Update Jan 23, 2018
Conceived as a thematic exhibition, rather than the more usual chronological survey, the show would have presented designs from different decades and disciplines. This would have highlighted the themes that Sottsass explored in his oeuvre and to which he returned throughout his career. The museum also wished to highlight Sottsass’s influence on younger generations by, among other things, displaying work by other designers of the Memphis group, founded by Sottsass at the end of 1980.
The preparations have been put on hold because – after lengthy contact in connection with the exhibition and publication – heirs and The Gallery Mourmans representing Sottsass no longer wish to collaborate on the project. Both parties had already withdrawn their agreement to loan works, and their permission to allow the publication of Sottsass’s texts. This followed a difference of opinion concerning the museum’s choice of exhibition concept. Although the Stedelijk owns work that represents the entire spectrum of Sottsass’s oeuvre – 80 objects in total, and numerous museums and collectors had agreed to loan works – the museum feels that it cannot justifiably allow the exhibition to proceed without the cooperation of heirs and The Gallery Mourmans.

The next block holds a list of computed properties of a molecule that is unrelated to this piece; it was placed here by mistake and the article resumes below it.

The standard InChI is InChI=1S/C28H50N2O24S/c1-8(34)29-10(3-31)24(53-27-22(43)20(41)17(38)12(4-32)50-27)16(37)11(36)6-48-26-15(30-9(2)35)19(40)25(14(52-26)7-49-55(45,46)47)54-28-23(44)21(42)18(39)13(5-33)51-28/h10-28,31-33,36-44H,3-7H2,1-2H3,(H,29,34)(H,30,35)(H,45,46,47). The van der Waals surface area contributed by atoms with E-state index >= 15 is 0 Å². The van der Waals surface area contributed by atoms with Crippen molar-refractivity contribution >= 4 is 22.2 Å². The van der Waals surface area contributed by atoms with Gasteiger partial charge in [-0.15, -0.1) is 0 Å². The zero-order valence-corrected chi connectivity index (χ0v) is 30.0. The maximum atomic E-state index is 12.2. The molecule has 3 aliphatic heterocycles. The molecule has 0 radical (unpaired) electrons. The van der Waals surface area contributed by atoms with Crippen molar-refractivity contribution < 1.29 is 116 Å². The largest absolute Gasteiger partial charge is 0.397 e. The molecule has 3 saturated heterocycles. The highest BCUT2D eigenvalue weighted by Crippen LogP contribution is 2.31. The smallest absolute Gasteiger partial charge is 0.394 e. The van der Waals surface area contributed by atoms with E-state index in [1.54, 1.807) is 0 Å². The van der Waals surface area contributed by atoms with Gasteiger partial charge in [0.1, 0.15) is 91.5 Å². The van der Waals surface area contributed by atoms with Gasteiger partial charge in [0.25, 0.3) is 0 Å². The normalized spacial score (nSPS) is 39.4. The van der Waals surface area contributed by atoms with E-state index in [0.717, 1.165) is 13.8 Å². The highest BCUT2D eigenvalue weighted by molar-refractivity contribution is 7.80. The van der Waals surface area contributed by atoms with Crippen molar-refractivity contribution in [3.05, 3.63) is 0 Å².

From 1968 until the death of the designer in 2007, the Stedelijk maintained a close personal relationship with Sottsass. In recent years, the museum acquired seminal pieces from his oeuvre, ranging from a Superbox cabinet produced in the late 1960s, to Vase no. 10 which dates from 2006. Moreover, in 2010, the Stedelijk enriched its collection with the addition of a large portion of the Memphis archives from Sottsass’ personal collection. In it are design sketches, posters, catalogues and textile samples from the young designers with whom Sottsass worked at the time.
Commenting on the situation, interim director Jan Willem Sieburgh said: ‘I regret that the museum felt compelled to take this decision. We were looking forward to working with heirs to produce an exceptional, public-friendly exhibition about Ettore Sottsass. Months of discussions, however, proved fruitless. As a museum, we cannot and will not allow the way in which we conceive our exhibitions to be dictated to us. Heirs and the gallery owner gave too little scope for interpretations we wished to explore in the presentation. When all is said and done, analysis and research remain at the heart of a museum’s core academic mission.’
Collectors that had agreed to loan works for the exhibition have been informed. The research carried out on behalf of the exhibition will be shared with the public through other channels. In the meantime STEDELIJK BASE, the new permanent collection, is on display. And Günther Förg – A Fragile Beauty, the major retrospective of the German artist that includes 100 works on view in fourteen gallery spaces, opens on 26 May.
For more information, please contact the Press Office of the Stedelijk Museum, Irene Start - +31 628777991 / (0)20 573 26 660 / 662, firstname.lastname@example.org